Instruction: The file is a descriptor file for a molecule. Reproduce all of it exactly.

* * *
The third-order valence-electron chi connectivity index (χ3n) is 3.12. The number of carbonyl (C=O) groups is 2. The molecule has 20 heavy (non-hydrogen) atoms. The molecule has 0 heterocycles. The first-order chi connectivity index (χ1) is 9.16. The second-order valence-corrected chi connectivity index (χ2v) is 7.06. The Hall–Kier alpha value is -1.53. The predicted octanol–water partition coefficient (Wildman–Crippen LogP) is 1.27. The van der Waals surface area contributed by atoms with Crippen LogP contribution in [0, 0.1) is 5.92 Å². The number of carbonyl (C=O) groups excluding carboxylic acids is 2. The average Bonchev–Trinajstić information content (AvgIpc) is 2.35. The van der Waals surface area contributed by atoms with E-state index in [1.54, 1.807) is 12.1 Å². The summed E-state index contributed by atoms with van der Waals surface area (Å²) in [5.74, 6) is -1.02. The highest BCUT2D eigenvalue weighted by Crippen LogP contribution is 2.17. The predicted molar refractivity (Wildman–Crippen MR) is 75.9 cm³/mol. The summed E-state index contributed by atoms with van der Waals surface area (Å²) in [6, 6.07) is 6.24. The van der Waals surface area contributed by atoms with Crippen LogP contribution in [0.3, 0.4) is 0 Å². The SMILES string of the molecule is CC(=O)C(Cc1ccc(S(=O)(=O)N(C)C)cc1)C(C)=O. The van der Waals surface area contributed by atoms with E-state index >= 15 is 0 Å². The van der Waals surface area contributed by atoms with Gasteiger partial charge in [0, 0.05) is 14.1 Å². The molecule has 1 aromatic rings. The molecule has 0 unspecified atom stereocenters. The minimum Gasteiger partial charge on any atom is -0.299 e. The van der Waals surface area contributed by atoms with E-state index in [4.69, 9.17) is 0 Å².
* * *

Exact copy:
The third-order valence-electron chi connectivity index (χ3n) is 3.12. The number of carbonyl (C=O) groups is 2. The molecule has 20 heavy (non-hydrogen) atoms. The molecule has 0 heterocycles. The first-order chi connectivity index (χ1) is 9.16. The second-order valence-corrected chi connectivity index (χ2v) is 7.06. The Hall–Kier alpha value is -1.53. The predicted octanol–water partition coefficient (Wildman–Crippen LogP) is 1.27. The van der Waals surface area contributed by atoms with Crippen LogP contribution in [0, 0.1) is 5.92 Å². The number of carbonyl (C=O) groups excluding carboxylic acids is 2. The average Bonchev–Trinajstić information content (AvgIpc) is 2.35. The van der Waals surface area contributed by atoms with E-state index in [1.54, 1.807) is 12.1 Å². The summed E-state index contributed by atoms with van der Waals surface area (Å²) in [5.74, 6) is -1.02. The highest BCUT2D eigenvalue weighted by Crippen LogP contribution is 2.17. The predicted molar refractivity (Wildman–Crippen MR) is 75.9 cm³/mol. The summed E-state index contributed by atoms with van der Waals surface area (Å²) in [6, 6.07) is 6.24. The van der Waals surface area contributed by atoms with Crippen LogP contribution in [0.3, 0.4) is 0 Å². The SMILES string of the molecule is CC(=O)C(Cc1ccc(S(=O)(=O)N(C)C)cc1)C(C)=O. The van der Waals surface area contributed by atoms with E-state index >= 15 is 0 Å². The van der Waals surface area contributed by atoms with Gasteiger partial charge in [0, 0.05) is 14.1 Å². The molecule has 1 aromatic rings. The molecule has 0 unspecified atom stereocenters. The minimum Gasteiger partial charge on any atom is -0.299 e. The van der Waals surface area contributed by atoms with E-state index in [4.69, 9.17) is 0 Å².